National Rural Health Day (NRHD) is recognized on the third Thursday of November. Yesterday, Colorado Governor Jared Polis joined President Joe Biden in signing a proclamation recognizing the efforts made by county public health offices, rural hospitals such as Heart of the Rockies Regional Medical Center and clinics, emergency medical services, mental health offices, home health care, assisted living centers and all others who work hard day in — day out to provide health services for those of us who make our homes and livelihoods in rural America.
There has probably never been another set of years where their selfless efforts have been more needed, than during the 2020 and 2021 years of the COVID-19 pandemic, on top of the dozens of other health programs they manage with selfless, community-minded spirit.
The purpose of the day, out of the tireless days they serve us, is to celebrate and promote the “Power of Rural,” bringing much-needed attention to the ongoing efforts to communicate, educate, collaborate, and innovate to improve the health of an estimated 57 million people across America who call rural and frontier areas home.
The National Organization of State Offices of Rural Health (NOSORH) sets aside the third Thursday of every November to celebrate National Rural Health Day (NRHD). Over the past decade, NRHD has transformed a day-long event into a sustainable movement, as evidenced by engaging a broad national audience of policymakers, program funders, partners, and practitioner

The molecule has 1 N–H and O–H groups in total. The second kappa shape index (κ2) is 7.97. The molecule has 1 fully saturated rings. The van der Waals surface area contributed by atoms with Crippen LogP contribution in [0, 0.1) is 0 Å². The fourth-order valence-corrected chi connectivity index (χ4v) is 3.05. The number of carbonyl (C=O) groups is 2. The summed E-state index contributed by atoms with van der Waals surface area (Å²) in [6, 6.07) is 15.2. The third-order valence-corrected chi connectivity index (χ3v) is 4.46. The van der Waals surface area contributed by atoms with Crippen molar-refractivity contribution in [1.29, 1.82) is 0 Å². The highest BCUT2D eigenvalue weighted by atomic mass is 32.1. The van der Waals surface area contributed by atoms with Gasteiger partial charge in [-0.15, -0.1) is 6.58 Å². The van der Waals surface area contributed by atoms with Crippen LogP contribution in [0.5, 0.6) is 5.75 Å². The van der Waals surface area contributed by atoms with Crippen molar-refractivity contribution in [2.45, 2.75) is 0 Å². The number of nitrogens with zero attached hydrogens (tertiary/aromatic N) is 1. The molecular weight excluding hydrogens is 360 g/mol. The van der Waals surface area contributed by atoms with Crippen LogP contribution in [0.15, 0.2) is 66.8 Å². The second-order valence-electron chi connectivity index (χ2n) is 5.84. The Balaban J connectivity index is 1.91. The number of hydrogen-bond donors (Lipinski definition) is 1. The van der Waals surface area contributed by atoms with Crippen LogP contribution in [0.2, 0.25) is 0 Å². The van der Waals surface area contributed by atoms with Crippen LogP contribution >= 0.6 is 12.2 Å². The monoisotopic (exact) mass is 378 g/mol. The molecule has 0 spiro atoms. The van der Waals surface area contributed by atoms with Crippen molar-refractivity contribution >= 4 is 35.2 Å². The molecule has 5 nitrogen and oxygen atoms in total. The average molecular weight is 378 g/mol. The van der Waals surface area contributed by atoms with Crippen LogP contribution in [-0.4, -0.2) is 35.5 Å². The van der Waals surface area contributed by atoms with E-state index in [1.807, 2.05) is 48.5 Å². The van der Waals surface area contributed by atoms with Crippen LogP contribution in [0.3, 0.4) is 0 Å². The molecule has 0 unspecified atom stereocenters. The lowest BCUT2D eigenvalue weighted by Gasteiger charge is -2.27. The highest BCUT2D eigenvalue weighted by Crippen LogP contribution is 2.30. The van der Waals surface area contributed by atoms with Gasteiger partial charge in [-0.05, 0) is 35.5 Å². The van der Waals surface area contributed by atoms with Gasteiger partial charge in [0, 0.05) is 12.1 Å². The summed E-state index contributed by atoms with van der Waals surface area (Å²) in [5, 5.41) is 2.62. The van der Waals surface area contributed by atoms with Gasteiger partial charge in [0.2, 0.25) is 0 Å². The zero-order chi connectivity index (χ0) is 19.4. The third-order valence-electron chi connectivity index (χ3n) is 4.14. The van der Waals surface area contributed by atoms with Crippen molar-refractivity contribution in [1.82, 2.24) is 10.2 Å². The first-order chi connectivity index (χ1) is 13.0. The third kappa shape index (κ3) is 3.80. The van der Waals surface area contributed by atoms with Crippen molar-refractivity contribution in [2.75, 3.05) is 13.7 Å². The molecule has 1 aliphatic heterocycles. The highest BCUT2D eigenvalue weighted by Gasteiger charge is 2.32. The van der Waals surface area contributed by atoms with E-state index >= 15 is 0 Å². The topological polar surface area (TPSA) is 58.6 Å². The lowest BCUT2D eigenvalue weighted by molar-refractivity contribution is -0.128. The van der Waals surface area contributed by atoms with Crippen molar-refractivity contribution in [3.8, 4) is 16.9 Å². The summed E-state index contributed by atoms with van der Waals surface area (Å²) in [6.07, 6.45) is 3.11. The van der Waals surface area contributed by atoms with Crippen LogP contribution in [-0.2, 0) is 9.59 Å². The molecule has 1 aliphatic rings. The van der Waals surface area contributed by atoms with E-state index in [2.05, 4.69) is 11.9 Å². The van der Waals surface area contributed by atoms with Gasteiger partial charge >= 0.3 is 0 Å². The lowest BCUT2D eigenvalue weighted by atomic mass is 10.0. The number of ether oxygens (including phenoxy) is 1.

NRHD showcases the efforts of rural healthcare providers, State Offices of Rural Health, and other rural stakeholders to address the unique healthcare challenges that rural citizens face today and into the future.
Here in Chaffee County, the public owes a debt of gratitude for the work of these organizations and individuals of Chaffee County Public Health on a regular basis, caring for and transferring patients, holding hearing clinics, youth dental programs, flu clinics, COVID testing, COVID vaccinations, and childhood disease vaccination programs. They inspect restaurants to protect us from foodborne diseases, train new mothers in breastfeeding, and care for the elderly at home, so they can stay in their homes and age in dignity.
Much gratitude and kudos to the work done to champion this rural health cause for Chaffee County every day! If you meet one of our rural health professionals over the coming days — saying thank you wouldn’t be out of line!